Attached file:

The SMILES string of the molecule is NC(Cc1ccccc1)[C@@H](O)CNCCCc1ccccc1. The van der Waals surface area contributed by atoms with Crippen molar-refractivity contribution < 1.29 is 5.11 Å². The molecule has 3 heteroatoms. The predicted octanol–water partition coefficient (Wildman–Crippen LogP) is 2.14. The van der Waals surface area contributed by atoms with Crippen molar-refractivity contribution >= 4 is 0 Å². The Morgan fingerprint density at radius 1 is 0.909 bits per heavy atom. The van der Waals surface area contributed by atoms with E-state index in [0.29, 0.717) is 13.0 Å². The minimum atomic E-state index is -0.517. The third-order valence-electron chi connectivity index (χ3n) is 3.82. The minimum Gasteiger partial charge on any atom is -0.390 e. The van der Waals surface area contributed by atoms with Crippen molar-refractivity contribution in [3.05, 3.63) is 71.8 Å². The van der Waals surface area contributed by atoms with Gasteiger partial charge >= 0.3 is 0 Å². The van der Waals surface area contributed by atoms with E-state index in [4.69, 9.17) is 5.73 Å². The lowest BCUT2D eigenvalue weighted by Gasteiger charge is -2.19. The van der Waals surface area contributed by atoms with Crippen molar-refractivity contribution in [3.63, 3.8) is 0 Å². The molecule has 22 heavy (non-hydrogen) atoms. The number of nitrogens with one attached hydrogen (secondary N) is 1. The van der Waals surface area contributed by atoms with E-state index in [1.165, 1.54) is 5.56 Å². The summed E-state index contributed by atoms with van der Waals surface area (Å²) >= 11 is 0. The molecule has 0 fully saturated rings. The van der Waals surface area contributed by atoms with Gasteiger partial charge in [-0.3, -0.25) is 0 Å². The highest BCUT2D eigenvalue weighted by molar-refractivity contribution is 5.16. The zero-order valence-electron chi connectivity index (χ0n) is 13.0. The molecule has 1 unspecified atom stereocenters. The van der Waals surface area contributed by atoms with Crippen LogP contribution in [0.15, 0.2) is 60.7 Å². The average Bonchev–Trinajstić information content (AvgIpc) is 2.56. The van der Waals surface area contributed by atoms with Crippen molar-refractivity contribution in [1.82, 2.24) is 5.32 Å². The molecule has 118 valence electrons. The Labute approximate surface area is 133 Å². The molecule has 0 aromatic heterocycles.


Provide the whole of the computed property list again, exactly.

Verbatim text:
The SMILES string of the molecule is NC(Cc1ccccc1)[C@@H](O)CNCCCc1ccccc1. The van der Waals surface area contributed by atoms with Crippen molar-refractivity contribution < 1.29 is 5.11 Å². The molecule has 3 heteroatoms. The predicted octanol–water partition coefficient (Wildman–Crippen LogP) is 2.14. The van der Waals surface area contributed by atoms with Crippen molar-refractivity contribution >= 4 is 0 Å². The Morgan fingerprint density at radius 1 is 0.909 bits per heavy atom. The van der Waals surface area contributed by atoms with E-state index in [0.29, 0.717) is 13.0 Å². The minimum atomic E-state index is -0.517. The third-order valence-electron chi connectivity index (χ3n) is 3.82. The minimum Gasteiger partial charge on any atom is -0.390 e. The van der Waals surface area contributed by atoms with Crippen molar-refractivity contribution in [3.05, 3.63) is 71.8 Å². The van der Waals surface area contributed by atoms with Gasteiger partial charge >= 0.3 is 0 Å². The van der Waals surface area contributed by atoms with E-state index in [4.69, 9.17) is 5.73 Å². The lowest BCUT2D eigenvalue weighted by Gasteiger charge is -2.19. The van der Waals surface area contributed by atoms with Crippen molar-refractivity contribution in [3.63, 3.8) is 0 Å². The molecule has 22 heavy (non-hydrogen) atoms. The number of nitrogens with one attached hydrogen (secondary N) is 1. The van der Waals surface area contributed by atoms with E-state index in [1.165, 1.54) is 5.56 Å². The summed E-state index contributed by atoms with van der Waals surface area (Å²) >= 11 is 0. The molecule has 0 fully saturated rings. The van der Waals surface area contributed by atoms with Gasteiger partial charge in [-0.3, -0.25) is 0 Å². The highest BCUT2D eigenvalue weighted by molar-refractivity contribution is 5.16. The zero-order valence-electron chi connectivity index (χ0n) is 13.0. The molecule has 1 unspecified atom stereocenters. The van der Waals surface area contributed by atoms with Crippen LogP contribution in [0.15, 0.2) is 60.7 Å². The average Bonchev–Trinajstić information content (AvgIpc) is 2.56. The van der Waals surface area contributed by atoms with Crippen molar-refractivity contribution in [1.82, 2.24) is 5.32 Å². The molecule has 118 valence electrons. The Labute approximate surface area is 133 Å². The molecule has 0 aromatic heterocycles.